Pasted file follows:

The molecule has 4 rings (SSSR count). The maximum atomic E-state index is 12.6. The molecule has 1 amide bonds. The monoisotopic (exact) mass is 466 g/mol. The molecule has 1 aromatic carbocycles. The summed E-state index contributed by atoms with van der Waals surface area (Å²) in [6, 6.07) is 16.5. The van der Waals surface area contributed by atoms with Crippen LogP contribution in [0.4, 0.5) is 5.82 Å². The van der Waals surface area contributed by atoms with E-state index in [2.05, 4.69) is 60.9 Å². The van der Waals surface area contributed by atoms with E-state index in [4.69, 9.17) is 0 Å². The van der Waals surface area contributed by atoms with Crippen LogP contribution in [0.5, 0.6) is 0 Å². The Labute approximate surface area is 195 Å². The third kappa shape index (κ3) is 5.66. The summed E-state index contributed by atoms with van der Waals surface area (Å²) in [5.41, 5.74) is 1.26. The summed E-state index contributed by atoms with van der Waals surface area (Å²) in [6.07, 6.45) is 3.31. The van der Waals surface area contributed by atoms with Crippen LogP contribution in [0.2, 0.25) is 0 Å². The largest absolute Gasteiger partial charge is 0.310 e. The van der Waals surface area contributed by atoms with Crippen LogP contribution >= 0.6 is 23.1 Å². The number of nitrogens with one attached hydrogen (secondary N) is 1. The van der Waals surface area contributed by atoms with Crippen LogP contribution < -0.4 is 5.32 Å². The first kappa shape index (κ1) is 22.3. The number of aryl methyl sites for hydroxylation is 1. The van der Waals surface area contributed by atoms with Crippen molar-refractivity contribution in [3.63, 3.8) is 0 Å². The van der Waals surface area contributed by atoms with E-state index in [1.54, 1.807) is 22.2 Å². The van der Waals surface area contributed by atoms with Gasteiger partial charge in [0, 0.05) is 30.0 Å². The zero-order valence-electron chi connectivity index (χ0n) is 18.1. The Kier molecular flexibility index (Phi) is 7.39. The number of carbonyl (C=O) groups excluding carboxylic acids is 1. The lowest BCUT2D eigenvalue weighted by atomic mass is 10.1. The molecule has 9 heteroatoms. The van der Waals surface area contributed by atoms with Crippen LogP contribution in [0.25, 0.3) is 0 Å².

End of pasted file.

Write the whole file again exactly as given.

The molecule has 4 rings (SSSR count). The maximum atomic E-state index is 12.6. The molecule has 1 amide bonds. The monoisotopic (exact) mass is 466 g/mol. The molecule has 1 aromatic carbocycles. The summed E-state index contributed by atoms with van der Waals surface area (Å²) in [6, 6.07) is 16.5. The van der Waals surface area contributed by atoms with Crippen LogP contribution in [0.4, 0.5) is 5.82 Å². The van der Waals surface area contributed by atoms with E-state index in [2.05, 4.69) is 60.9 Å². The van der Waals surface area contributed by atoms with E-state index in [4.69, 9.17) is 0 Å². The van der Waals surface area contributed by atoms with Crippen LogP contribution in [0.5, 0.6) is 0 Å². The Labute approximate surface area is 195 Å². The third kappa shape index (κ3) is 5.66. The summed E-state index contributed by atoms with van der Waals surface area (Å²) in [5.41, 5.74) is 1.26. The summed E-state index contributed by atoms with van der Waals surface area (Å²) in [6.07, 6.45) is 3.31. The van der Waals surface area contributed by atoms with Crippen LogP contribution in [0.2, 0.25) is 0 Å². The largest absolute Gasteiger partial charge is 0.310 e. The van der Waals surface area contributed by atoms with Crippen LogP contribution >= 0.6 is 23.1 Å². The number of nitrogens with one attached hydrogen (secondary N) is 1. The van der Waals surface area contributed by atoms with Crippen LogP contribution < -0.4 is 5.32 Å². The first kappa shape index (κ1) is 22.3. The number of aryl methyl sites for hydroxylation is 1. The van der Waals surface area contributed by atoms with Crippen molar-refractivity contribution in [3.63, 3.8) is 0 Å². The van der Waals surface area contributed by atoms with E-state index in [1.54, 1.807) is 22.2 Å². The van der Waals surface area contributed by atoms with Gasteiger partial charge in [0, 0.05) is 30.0 Å². The zero-order valence-electron chi connectivity index (χ0n) is 18.1. The Kier molecular flexibility index (Phi) is 7.39. The number of carbonyl (C=O) groups excluding carboxylic acids is 1. The lowest BCUT2D eigenvalue weighted by atomic mass is 10.1. The molecule has 9 heteroatoms. The van der Waals surface area contributed by atoms with Crippen LogP contribution in [0.25, 0.3) is 0 Å².